These placements are foster placements. This placement will only become an adoptive placement if the Agency Decision Maker (ADM) has decided that the child should be placed for adoption; and either a Placement Order has been made or parental consent to the child's adoption is given.

For the majority of children in such placements, progression towards adoption will be the anticipated outcome. It is possible that such a placement may not lead to adoption, for example because the child's plan changes where rehabilitation with the birth family is successful, because suitable family or friends come forward or because the court does not agree to make a Placement Order. This may mean that the child returns home or is moved to another permanence arrangement.

CCC/CCA must ensure that people who are willing to care for a child in this way are fully aware that the placement may not lead to adoption and are given appropriate information, training and support. They must fully understand their role and legal responsibilities as foster carers in progressing the child's Care Plan to achieve the most appropriate outcome for the child.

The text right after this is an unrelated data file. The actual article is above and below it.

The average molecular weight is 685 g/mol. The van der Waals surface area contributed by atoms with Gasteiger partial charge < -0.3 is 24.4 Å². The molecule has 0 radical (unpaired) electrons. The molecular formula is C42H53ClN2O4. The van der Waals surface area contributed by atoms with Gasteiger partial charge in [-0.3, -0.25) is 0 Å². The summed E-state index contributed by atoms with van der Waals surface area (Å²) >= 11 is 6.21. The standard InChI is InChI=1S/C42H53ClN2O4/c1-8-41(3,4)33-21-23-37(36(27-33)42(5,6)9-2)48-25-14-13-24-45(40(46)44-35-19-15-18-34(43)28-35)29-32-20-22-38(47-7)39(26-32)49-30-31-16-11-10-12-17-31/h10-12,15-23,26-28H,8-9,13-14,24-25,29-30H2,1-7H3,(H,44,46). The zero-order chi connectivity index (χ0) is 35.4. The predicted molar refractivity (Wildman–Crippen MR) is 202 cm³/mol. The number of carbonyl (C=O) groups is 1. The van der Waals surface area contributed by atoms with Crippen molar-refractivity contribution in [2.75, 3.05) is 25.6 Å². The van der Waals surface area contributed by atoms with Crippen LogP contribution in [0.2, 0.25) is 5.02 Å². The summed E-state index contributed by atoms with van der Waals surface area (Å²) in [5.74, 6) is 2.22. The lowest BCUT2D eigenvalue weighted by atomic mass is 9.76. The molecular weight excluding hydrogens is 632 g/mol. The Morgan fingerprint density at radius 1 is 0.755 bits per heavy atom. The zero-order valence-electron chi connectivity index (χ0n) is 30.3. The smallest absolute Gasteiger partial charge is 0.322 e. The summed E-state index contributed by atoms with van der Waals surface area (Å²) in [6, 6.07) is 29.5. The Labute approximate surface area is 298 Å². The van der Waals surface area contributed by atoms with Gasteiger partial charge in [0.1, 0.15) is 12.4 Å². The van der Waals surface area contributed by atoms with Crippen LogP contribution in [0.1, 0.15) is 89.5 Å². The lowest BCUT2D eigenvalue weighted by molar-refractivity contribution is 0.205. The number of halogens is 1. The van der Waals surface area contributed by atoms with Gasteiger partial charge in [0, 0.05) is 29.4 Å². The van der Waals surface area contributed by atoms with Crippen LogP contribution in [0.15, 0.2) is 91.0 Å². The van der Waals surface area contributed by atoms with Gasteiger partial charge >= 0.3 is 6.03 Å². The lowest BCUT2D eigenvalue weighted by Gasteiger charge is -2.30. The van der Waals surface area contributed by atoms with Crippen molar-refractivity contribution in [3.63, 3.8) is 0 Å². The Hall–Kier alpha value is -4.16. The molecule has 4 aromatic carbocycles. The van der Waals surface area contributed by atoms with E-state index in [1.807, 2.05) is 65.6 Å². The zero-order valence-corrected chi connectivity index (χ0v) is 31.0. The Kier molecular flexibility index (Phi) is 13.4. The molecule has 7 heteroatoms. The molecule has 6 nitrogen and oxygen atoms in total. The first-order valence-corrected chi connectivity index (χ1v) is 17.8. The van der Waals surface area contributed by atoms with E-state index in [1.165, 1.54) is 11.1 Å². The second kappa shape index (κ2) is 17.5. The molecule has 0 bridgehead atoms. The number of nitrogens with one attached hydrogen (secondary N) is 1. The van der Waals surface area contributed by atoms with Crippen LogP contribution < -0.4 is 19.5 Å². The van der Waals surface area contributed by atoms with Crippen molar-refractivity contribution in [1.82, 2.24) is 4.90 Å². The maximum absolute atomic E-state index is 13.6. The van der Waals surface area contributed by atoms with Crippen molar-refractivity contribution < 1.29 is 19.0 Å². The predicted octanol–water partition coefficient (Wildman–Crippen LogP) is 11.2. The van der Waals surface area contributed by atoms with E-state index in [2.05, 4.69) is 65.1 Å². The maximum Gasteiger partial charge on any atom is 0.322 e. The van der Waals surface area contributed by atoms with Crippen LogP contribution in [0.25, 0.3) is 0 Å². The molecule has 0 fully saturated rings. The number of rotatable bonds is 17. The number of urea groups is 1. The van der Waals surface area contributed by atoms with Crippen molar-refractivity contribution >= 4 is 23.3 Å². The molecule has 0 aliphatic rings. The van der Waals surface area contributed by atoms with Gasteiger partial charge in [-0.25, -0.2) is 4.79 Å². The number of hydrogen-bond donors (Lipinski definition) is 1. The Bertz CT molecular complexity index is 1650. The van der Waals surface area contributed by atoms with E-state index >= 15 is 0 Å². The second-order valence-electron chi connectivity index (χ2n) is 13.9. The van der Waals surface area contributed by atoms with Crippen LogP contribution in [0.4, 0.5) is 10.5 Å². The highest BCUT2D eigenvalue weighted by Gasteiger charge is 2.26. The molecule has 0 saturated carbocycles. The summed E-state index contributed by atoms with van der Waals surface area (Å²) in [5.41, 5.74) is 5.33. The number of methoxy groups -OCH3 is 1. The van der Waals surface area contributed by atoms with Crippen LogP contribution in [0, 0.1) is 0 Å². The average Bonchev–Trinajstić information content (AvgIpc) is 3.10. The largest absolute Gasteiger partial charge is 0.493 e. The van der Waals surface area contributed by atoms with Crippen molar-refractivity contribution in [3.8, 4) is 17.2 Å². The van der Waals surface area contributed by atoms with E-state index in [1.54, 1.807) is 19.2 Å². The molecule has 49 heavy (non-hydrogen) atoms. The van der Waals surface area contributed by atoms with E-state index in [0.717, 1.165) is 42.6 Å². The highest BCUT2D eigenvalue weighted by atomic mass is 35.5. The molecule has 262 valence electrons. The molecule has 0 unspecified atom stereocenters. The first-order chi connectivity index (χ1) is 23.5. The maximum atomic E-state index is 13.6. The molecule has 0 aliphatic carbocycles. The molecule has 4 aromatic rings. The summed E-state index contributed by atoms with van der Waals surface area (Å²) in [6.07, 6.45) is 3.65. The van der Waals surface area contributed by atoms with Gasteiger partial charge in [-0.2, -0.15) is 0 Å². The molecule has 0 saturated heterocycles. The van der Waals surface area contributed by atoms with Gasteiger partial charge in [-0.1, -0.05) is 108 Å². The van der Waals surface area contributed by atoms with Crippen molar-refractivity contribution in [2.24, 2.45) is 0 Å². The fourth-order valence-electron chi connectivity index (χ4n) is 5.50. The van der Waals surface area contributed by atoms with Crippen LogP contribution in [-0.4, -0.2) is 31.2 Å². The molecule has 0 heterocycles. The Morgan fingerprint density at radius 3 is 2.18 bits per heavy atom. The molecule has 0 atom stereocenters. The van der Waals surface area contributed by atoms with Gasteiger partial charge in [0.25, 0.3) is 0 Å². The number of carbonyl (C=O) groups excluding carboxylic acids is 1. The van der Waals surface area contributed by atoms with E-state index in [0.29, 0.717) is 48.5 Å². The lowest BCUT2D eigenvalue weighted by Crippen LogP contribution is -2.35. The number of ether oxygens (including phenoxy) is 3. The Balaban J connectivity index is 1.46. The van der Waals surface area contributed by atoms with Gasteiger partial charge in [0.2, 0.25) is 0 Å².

Early permanence placements via foster for adoption or concurrency is an established practice for placing children with dually approved carers. As these placements are foster placements, rather than placements for adoption, they could be made under existing legislation. The law has however, developed to make the situation more explicit and regulations now specifically allow approved prospective adopters to be given temporary approval as foster carers for a named child. The Children and Families Act 2014 imposes a duty upon local authorities to consider placement with dually approved carers whenever it is considering adoption or where the decision has been made that the child ought to be placed for adoption, but where the agency does not yet have authority to place the child for adoption through either a Placement Order or parental consent.